08
Mar

Holi Festival


Happy Holi! Holi, also known as the Festival of Colors, is a spring festival celebrated mainly by Hindus, though I suspect that others often join in, especially the kids. What kid can resist such a joyous mess, after all?  The main day, Holi, is celebrated by people throwing colored powder (gulal) and squirting colored water at each other. Down in the plains, it’s today (March 8), but up here in the hills, it’s actually tomorrow.

My friends had doused everyone and everything with colored pink water using huge squirt guns. This friend was imploring me to come down and join the fun. Actually, I was quite enjoying the whole thing from the safety of the balcony, though I came down so they could put a little powdered gulal on my face.

Holi’s fun, but I confess that I’m just not that fond of getting squirted with color, especially if it is of the toxic and/or hard to remove from your clothing variety. Fortunately, there is some trend towards natural, herbal colors, which is encouraging. I do like the spiritual meaning behind it, of course, but the splashing of colors seems to dominate. Actually, since I live in a small village, Holi here is a pretty mild celebration. Those who are looking for a bit more action go to one of the bigger towns nearby.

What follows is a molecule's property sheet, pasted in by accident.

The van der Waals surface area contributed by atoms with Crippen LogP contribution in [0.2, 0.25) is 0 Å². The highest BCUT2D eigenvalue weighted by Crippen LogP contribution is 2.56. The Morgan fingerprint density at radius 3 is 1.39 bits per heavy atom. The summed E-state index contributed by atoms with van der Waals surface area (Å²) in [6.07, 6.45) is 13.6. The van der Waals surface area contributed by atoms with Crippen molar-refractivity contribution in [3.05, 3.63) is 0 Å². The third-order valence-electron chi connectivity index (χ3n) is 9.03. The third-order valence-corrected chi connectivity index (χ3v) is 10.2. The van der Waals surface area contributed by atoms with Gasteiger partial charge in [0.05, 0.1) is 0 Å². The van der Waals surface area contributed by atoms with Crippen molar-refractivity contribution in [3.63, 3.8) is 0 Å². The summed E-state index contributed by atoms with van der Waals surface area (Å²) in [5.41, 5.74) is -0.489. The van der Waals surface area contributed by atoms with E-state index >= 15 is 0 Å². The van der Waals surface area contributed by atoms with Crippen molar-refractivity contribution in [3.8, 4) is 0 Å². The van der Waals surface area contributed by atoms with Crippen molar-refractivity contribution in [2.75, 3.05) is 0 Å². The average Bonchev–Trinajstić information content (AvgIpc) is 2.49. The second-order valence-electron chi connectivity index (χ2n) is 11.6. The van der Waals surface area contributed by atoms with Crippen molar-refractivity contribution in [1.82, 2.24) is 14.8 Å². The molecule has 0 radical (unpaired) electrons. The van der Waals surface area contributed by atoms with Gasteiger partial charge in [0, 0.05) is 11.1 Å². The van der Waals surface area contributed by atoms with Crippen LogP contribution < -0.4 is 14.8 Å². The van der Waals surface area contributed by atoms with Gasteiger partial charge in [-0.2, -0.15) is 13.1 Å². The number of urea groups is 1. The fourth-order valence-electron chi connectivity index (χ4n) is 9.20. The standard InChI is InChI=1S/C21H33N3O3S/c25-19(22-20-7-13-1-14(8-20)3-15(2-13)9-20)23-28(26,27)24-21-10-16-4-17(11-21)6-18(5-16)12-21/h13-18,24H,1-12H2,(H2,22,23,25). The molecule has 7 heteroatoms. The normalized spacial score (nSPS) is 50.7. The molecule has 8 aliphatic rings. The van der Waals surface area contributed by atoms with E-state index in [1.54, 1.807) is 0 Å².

This little boy, who is dressed as Sri Krishna, is all ready to throw some powdered gulal. Photo by JKP, Barsana Dham

Bonfires are lit on the eve of the festival, also known as Holika Dahan (burning of Holika) or Chhoti Holi (little Holi). After doing holika dahan prayers are said and praise is offered. The bonfires are lit in memory of the miraculous escape that young Prahlada accomplished when Demoness Holika, sister of Hiranyakashipu, carried him into the fire. Hiranyakashipu had tried many things to get rid of Prahlada, but each time Vishnu saved him. Holika had received a boon that she couldn’t be burnt by fire, but because Prahlada was a staunch devotee of Vishnu, he escaped without any injuries and Holika was burnt in spite of the boon. Anyway, it all signifies the triumph of good over evil.

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